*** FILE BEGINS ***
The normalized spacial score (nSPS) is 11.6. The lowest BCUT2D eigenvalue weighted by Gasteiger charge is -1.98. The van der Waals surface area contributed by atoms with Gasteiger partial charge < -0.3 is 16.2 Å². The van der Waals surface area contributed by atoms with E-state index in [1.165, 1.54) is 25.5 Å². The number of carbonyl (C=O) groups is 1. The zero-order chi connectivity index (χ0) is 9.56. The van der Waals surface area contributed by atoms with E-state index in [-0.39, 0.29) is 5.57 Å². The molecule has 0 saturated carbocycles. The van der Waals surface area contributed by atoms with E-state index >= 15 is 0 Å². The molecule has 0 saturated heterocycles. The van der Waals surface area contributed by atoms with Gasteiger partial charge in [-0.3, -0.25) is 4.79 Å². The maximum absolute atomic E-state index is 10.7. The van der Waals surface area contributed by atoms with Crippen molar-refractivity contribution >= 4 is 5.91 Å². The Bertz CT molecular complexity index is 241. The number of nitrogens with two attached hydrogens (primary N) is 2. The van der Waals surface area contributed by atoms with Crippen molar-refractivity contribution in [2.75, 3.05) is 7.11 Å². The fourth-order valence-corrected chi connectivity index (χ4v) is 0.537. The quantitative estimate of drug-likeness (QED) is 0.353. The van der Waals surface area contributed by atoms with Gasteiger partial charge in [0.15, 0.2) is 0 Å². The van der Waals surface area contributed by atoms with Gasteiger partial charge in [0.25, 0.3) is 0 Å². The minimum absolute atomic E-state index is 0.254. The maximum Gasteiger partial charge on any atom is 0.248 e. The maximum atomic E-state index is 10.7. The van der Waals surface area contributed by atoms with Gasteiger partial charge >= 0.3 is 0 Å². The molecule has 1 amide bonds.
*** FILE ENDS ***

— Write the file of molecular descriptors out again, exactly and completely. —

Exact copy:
The normalized spacial score (nSPS) is 11.6. The lowest BCUT2D eigenvalue weighted by Gasteiger charge is -1.98. The van der Waals surface area contributed by atoms with Gasteiger partial charge < -0.3 is 16.2 Å². The van der Waals surface area contributed by atoms with E-state index in [1.165, 1.54) is 25.5 Å². The number of carbonyl (C=O) groups is 1. The zero-order chi connectivity index (χ0) is 9.56. The van der Waals surface area contributed by atoms with E-state index in [-0.39, 0.29) is 5.57 Å². The molecule has 0 saturated carbocycles. The van der Waals surface area contributed by atoms with E-state index >= 15 is 0 Å². The molecule has 0 saturated heterocycles. The van der Waals surface area contributed by atoms with Gasteiger partial charge in [-0.3, -0.25) is 4.79 Å². The maximum absolute atomic E-state index is 10.7. The van der Waals surface area contributed by atoms with Crippen molar-refractivity contribution >= 4 is 5.91 Å². The Bertz CT molecular complexity index is 241. The number of nitrogens with two attached hydrogens (primary N) is 2. The van der Waals surface area contributed by atoms with Crippen molar-refractivity contribution in [2.75, 3.05) is 7.11 Å². The fourth-order valence-corrected chi connectivity index (χ4v) is 0.537. The quantitative estimate of drug-likeness (QED) is 0.353. The van der Waals surface area contributed by atoms with Gasteiger partial charge in [0.15, 0.2) is 0 Å². The van der Waals surface area contributed by atoms with Gasteiger partial charge in [0.25, 0.3) is 0 Å². The minimum absolute atomic E-state index is 0.254. The maximum Gasteiger partial charge on any atom is 0.248 e. The maximum atomic E-state index is 10.7. The van der Waals surface area contributed by atoms with Gasteiger partial charge >= 0.3 is 0 Å². The molecule has 1 amide bonds.